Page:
by R.G. E. Murray
There is much that should be remembered about those days of intensive exploratory work and much of it using very simple methods and instruments. There was a remarkable amount of sharing of current work and results without much concern for primacy, which was automatically recognized. Communication was often by hand written notes exchanged with people on a card by mail who were then or later notables (including Lederberg and Luria) with news or questions from the lab bench. There were relatively few workers in the early days and we knew each other and what was going on. Delbruck would send a post card with the penciled statement: "Phage meeting Aug. 14th". So here's a paragraph for you.
My work in the 50’s included cytology of phage infections and for a while it involved collaboration with Joe Bertani on lysogeny. So I visited him at work in Luria’s lab at University of Illinois. This was a lesson in lab activity of those days when experiments often took very long hours of multiple stages. I arrived by train late in the evening and was taken straight to the lab, which was humming with active phage experiments and overflow from the Gunsalus lab. Memory tells me that both Luria and Spiegelman were there with active work in hand. The rush halted intermittently for discussions and I gave a brief talk on my current work about 1:00 am. A short while after that the younger Lederberg arrived to START an experiment. It was exciting enough a time to keep me awake but I retired, tired, to get ready for the more formal but unusually informative and exciting visit to a remarkably distinguished lab.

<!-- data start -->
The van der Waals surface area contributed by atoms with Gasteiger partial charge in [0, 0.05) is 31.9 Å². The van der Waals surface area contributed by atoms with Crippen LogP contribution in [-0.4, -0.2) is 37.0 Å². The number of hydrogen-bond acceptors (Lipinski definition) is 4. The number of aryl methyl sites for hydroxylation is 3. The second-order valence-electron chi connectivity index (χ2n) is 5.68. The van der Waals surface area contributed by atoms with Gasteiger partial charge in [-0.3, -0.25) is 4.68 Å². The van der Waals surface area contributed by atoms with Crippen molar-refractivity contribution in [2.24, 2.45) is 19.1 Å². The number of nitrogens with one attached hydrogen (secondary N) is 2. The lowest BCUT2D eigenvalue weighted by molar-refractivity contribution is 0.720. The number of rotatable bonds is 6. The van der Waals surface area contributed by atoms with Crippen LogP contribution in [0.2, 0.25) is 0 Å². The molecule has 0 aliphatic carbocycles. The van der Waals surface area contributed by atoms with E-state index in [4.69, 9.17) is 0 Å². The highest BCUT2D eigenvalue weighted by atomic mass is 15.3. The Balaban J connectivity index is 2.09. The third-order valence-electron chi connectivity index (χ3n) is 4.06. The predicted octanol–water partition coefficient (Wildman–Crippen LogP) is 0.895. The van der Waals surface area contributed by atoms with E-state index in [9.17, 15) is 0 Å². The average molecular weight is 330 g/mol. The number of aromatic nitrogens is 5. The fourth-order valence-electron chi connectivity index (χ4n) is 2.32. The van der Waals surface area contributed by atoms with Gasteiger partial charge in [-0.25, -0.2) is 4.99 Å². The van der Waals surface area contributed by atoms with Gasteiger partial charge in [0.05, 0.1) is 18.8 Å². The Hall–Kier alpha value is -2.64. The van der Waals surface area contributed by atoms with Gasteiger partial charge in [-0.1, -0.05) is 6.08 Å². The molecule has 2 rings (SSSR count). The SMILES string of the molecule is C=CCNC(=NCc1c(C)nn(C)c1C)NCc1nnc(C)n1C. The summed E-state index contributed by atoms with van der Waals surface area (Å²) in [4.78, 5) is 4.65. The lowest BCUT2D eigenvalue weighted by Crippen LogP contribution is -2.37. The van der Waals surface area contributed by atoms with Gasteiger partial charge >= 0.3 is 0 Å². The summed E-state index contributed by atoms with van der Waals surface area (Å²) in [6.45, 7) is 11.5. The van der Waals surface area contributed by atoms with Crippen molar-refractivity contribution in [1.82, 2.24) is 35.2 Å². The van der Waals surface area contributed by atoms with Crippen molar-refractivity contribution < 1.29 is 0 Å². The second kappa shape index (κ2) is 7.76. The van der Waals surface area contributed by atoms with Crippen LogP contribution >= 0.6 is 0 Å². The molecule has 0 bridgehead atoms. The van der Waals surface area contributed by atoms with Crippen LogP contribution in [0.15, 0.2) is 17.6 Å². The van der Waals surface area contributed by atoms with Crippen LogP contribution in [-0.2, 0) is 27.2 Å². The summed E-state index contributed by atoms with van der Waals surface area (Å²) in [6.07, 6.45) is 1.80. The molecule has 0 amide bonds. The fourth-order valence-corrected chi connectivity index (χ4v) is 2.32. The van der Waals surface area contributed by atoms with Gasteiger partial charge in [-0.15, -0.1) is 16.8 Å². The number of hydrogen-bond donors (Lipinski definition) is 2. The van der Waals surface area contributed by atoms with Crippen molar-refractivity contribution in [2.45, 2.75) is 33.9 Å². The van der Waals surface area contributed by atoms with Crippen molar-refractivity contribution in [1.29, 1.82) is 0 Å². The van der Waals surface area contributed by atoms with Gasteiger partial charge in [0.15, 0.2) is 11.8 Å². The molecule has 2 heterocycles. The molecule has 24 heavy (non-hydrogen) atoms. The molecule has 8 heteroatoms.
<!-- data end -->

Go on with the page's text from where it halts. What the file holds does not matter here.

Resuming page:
Bob Murray is Professor Emeritus at the University of Western Ontario and past president of the ASM. He is known for his many contributions to our knowledge of microbial structure and taxonomy.
***** With our intention to share the flavor of the “Good Old Days,” we reprint a letter from Joshua Lederberg to Bob Murray. Note the many points he makes and his early use of the term ‘microbiota.’ - Elio.*****